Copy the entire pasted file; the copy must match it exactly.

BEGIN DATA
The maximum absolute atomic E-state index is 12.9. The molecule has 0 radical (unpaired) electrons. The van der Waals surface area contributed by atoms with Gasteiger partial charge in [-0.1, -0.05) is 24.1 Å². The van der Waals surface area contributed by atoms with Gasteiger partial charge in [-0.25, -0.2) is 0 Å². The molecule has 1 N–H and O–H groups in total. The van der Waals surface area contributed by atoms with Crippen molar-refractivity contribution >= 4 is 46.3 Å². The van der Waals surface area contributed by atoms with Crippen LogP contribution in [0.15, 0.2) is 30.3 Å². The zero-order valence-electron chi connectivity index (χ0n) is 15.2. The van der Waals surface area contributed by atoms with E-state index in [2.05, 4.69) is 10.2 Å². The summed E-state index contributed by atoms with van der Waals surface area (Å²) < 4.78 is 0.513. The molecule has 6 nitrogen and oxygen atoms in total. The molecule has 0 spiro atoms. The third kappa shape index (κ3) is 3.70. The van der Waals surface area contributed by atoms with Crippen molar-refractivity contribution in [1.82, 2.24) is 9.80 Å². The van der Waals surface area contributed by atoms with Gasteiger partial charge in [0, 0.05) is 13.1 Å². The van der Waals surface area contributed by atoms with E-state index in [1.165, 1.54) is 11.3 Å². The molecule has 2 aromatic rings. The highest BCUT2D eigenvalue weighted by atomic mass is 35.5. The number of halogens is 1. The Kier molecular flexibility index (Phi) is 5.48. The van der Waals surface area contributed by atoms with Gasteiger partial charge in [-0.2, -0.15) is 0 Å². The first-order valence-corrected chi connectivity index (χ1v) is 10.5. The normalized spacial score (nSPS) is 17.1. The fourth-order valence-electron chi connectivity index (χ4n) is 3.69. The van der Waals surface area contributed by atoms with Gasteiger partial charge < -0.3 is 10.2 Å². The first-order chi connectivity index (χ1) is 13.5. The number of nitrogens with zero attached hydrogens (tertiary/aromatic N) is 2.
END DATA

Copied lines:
The maximum absolute atomic E-state index is 12.9. The molecule has 0 radical (unpaired) electrons. The van der Waals surface area contributed by atoms with Gasteiger partial charge in [-0.1, -0.05) is 24.1 Å². The van der Waals surface area contributed by atoms with Gasteiger partial charge in [-0.25, -0.2) is 0 Å². The molecule has 1 N–H and O–H groups in total. The van der Waals surface area contributed by atoms with Crippen molar-refractivity contribution >= 4 is 46.3 Å². The van der Waals surface area contributed by atoms with Crippen LogP contribution in [0.15, 0.2) is 30.3 Å². The zero-order valence-electron chi connectivity index (χ0n) is 15.2. The van der Waals surface area contributed by atoms with E-state index in [2.05, 4.69) is 10.2 Å². The summed E-state index contributed by atoms with van der Waals surface area (Å²) < 4.78 is 0.513. The molecule has 6 nitrogen and oxygen atoms in total. The molecule has 0 spiro atoms. The third kappa shape index (κ3) is 3.70. The van der Waals surface area contributed by atoms with Crippen molar-refractivity contribution in [1.82, 2.24) is 9.80 Å². The van der Waals surface area contributed by atoms with Gasteiger partial charge in [0, 0.05) is 13.1 Å². The van der Waals surface area contributed by atoms with E-state index in [1.165, 1.54) is 11.3 Å². The molecule has 2 aromatic rings. The highest BCUT2D eigenvalue weighted by atomic mass is 35.5. The number of halogens is 1. The Kier molecular flexibility index (Phi) is 5.48. The van der Waals surface area contributed by atoms with Gasteiger partial charge in [-0.2, -0.15) is 0 Å². The first-order valence-corrected chi connectivity index (χ1v) is 10.5. The normalized spacial score (nSPS) is 17.1. The fourth-order valence-electron chi connectivity index (χ4n) is 3.69. The van der Waals surface area contributed by atoms with Gasteiger partial charge < -0.3 is 10.2 Å². The first-order chi connectivity index (χ1) is 13.5. The number of nitrogens with zero attached hydrogens (tertiary/aromatic N) is 2.